Pollution is changing Earth’s atmosphere so that it lets in more harmful radiation from the Sun. At the same time, our polluted atmosphere is becoming a better insulator, preventing heat from escaping back into space and leading to a rise in global average temperatures. Scientists predict that the temperature increase, referred to as global warming, will affect world food supply, alter sea level, make weather more extreme, and increase the spread of tropical diseases. Although some countries have put in place some legislation to control air pollution, others continue to lag behind and hence contributing to the ever increasing pollution of our environment.
The principal environmental effect of the aftermath of the Chernobyl’ accident has been the accumulation of radioactive fallout in the upper layers of soil, where it has destroyed important farmland. The second most important impact has been the threat to surface water and groundwater. The cleanup in some of the most heavily contaminated areas within the evacuation zone, such as Pripyat’, involved the stripping and burying of topsoil and vegetation, the sealing of wells, and the building of structures designed to prevent surface water from entering streams and rivers that drain into the Dnieper River system, which provides Kyiv’s water supply.
By most measures, the country most seriously affected by the accident is Belarus (which changed its name from Belorussia after it, along with the other Soviet republics, became independent with the collapse of the USSR in 1991). Almost 20 percent of the republic’s farmland was removed from production during the years immediately after the accident. Half of the vast 27,850-sq km (10,750-sq mi) area described as being ‘seriously contaminated’ by radiation (with levels of radioactive cesium in topsoil exceeding 5 curies) is in Belarus. The regions commonly identified as experiencing the greatest contamination include the oblasts (regions) of Homyel’, Mahilyow, and Brest in southern and eastern Belarus; Kyiv, Zhytomyr, and Chernihiv in northern Ukraine; and Bryansk in southwestern Russia.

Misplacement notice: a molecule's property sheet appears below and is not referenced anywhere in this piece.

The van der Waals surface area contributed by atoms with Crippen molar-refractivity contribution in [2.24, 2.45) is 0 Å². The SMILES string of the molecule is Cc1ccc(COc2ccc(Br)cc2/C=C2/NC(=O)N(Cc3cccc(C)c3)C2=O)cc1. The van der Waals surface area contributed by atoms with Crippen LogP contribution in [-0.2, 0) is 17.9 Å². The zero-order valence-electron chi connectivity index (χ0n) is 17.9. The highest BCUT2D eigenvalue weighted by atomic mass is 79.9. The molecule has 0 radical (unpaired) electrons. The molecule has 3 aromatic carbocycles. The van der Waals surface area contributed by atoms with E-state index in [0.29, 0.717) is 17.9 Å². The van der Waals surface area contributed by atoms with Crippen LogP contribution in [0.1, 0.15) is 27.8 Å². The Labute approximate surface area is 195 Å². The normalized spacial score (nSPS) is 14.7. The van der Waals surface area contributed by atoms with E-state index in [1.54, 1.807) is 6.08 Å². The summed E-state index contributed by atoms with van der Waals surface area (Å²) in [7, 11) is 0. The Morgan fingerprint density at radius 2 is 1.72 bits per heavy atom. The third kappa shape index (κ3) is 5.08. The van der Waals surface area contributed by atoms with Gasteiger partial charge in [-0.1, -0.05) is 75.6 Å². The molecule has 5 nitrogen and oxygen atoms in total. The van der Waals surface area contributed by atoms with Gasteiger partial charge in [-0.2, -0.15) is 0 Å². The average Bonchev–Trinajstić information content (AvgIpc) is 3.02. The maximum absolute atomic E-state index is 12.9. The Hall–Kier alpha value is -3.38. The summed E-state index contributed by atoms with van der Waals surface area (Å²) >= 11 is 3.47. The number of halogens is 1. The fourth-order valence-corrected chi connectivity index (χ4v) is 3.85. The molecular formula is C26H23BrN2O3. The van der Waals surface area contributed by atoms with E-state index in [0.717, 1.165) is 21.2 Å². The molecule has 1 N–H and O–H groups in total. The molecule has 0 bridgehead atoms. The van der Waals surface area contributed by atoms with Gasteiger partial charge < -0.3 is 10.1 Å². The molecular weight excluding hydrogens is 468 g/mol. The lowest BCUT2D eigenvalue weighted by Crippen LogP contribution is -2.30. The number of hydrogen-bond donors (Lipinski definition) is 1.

Effects on public health have been more difficult to figure and are subject to much controversy. It is not always clear which health problems are caused directly by radiation and which are caused by poor nutrition, the general low level of health, and the anxiety and stress produced by fear of radiation exposure. These issues surround the debate over the causes of higher death rates among the more than half a million workers who participated in the Chernobyl’ cleanup.
However, at least one type of cancer can be attributed directly to Chernobyl’. There has been a significant rise in the incidence of thyroid cancer among children in the areas where radiation levels are highest. Thyroid cancer rates in Homyel’ Oblast, for example, increased 22-fold from 1986 through 1990 compared to the period from 1981 through 1985.
Many observers have argued that the accident at Chernobyl’ accelerated the transformation of the USSR toward a more open society. Soviet officials, unable to conceal the accident from the world, reluctantly acknowledged the accident during an evening news telecast in Moscow on April 28 and in brief newspaper accounts on April 30. This was followed by regular coverage focused on the cleanup efforts in the months that followed. This reporting sharply contrasts to the lack of coverage of earlier catastrophic events (an accident at a nuclear weapons plant in the Ural Mountains in 1957 and major earthquakes in Central Asia in 1948 and 1964).
Also, after the accident several key officials in the Soviet nuclear power industry were dismissed, punished, or both, and a new Ministry of Nuclear Power was created in 1986. Before then, officials in the general electric power ministry had overseen nuclear power. Chernobyl’ also called into question the basic safety of nuclear power in both the USSR and several Eastern European countries whose power plants contained reactors based on the RBMK reactor design used at Chernobyl’. (In the RBMK design, there is no containment shell, the graphite blocks used to moderate the fission reaction are flammable, and excess steam in the reactor core will cause the nuclear reaction to increase). As a result, international organizations, such as the International Atomic Energy Agency, became involved in programs to improve safety rules and upgrade the design of RBMK reactors in the USSR and Eastern Europe.